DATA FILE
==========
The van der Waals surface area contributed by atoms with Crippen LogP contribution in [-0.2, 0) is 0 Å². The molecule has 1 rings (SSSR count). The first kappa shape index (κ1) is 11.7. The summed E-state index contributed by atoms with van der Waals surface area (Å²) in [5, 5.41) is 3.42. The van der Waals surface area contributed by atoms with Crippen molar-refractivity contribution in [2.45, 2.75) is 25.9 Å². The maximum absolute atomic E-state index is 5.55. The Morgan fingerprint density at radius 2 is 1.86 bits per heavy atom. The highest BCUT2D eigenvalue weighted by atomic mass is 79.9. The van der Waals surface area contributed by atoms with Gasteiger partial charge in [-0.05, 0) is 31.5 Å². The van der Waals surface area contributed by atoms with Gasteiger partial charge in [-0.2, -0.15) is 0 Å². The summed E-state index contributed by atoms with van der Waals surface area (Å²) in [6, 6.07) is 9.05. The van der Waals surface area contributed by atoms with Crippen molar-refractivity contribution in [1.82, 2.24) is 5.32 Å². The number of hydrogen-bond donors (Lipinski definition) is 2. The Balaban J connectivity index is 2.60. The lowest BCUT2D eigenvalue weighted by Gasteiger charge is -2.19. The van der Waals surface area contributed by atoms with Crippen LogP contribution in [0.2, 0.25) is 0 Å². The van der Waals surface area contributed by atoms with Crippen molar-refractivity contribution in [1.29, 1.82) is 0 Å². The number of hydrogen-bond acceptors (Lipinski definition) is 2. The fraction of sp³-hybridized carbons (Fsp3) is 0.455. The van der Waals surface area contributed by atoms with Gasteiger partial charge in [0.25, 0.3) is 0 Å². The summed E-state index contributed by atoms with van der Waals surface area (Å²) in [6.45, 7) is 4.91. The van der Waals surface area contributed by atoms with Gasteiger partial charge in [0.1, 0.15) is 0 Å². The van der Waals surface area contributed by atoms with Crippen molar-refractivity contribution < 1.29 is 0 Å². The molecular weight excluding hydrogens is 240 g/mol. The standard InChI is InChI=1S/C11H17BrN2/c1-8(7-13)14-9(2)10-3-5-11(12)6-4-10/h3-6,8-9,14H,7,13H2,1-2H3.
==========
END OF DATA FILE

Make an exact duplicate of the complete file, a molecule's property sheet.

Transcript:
The van der Waals surface area contributed by atoms with Crippen LogP contribution in [-0.2, 0) is 0 Å². The molecule has 1 rings (SSSR count). The first kappa shape index (κ1) is 11.7. The summed E-state index contributed by atoms with van der Waals surface area (Å²) in [5, 5.41) is 3.42. The van der Waals surface area contributed by atoms with Crippen molar-refractivity contribution in [2.45, 2.75) is 25.9 Å². The maximum absolute atomic E-state index is 5.55. The Morgan fingerprint density at radius 2 is 1.86 bits per heavy atom. The highest BCUT2D eigenvalue weighted by atomic mass is 79.9. The van der Waals surface area contributed by atoms with Gasteiger partial charge in [-0.05, 0) is 31.5 Å². The van der Waals surface area contributed by atoms with Gasteiger partial charge in [-0.2, -0.15) is 0 Å². The summed E-state index contributed by atoms with van der Waals surface area (Å²) in [6, 6.07) is 9.05. The van der Waals surface area contributed by atoms with Crippen molar-refractivity contribution in [1.82, 2.24) is 5.32 Å². The number of hydrogen-bond donors (Lipinski definition) is 2. The Balaban J connectivity index is 2.60. The lowest BCUT2D eigenvalue weighted by Gasteiger charge is -2.19. The van der Waals surface area contributed by atoms with Crippen LogP contribution in [0.2, 0.25) is 0 Å². The van der Waals surface area contributed by atoms with Crippen molar-refractivity contribution in [1.29, 1.82) is 0 Å². The number of hydrogen-bond acceptors (Lipinski definition) is 2. The fraction of sp³-hybridized carbons (Fsp3) is 0.455. The van der Waals surface area contributed by atoms with Gasteiger partial charge in [0.25, 0.3) is 0 Å². The summed E-state index contributed by atoms with van der Waals surface area (Å²) in [6.45, 7) is 4.91. The van der Waals surface area contributed by atoms with Gasteiger partial charge in [0.1, 0.15) is 0 Å². The van der Waals surface area contributed by atoms with Crippen molar-refractivity contribution < 1.29 is 0 Å². The molecular weight excluding hydrogens is 240 g/mol. The standard InChI is InChI=1S/C11H17BrN2/c1-8(7-13)14-9(2)10-3-5-11(12)6-4-10/h3-6,8-9,14H,7,13H2,1-2H3.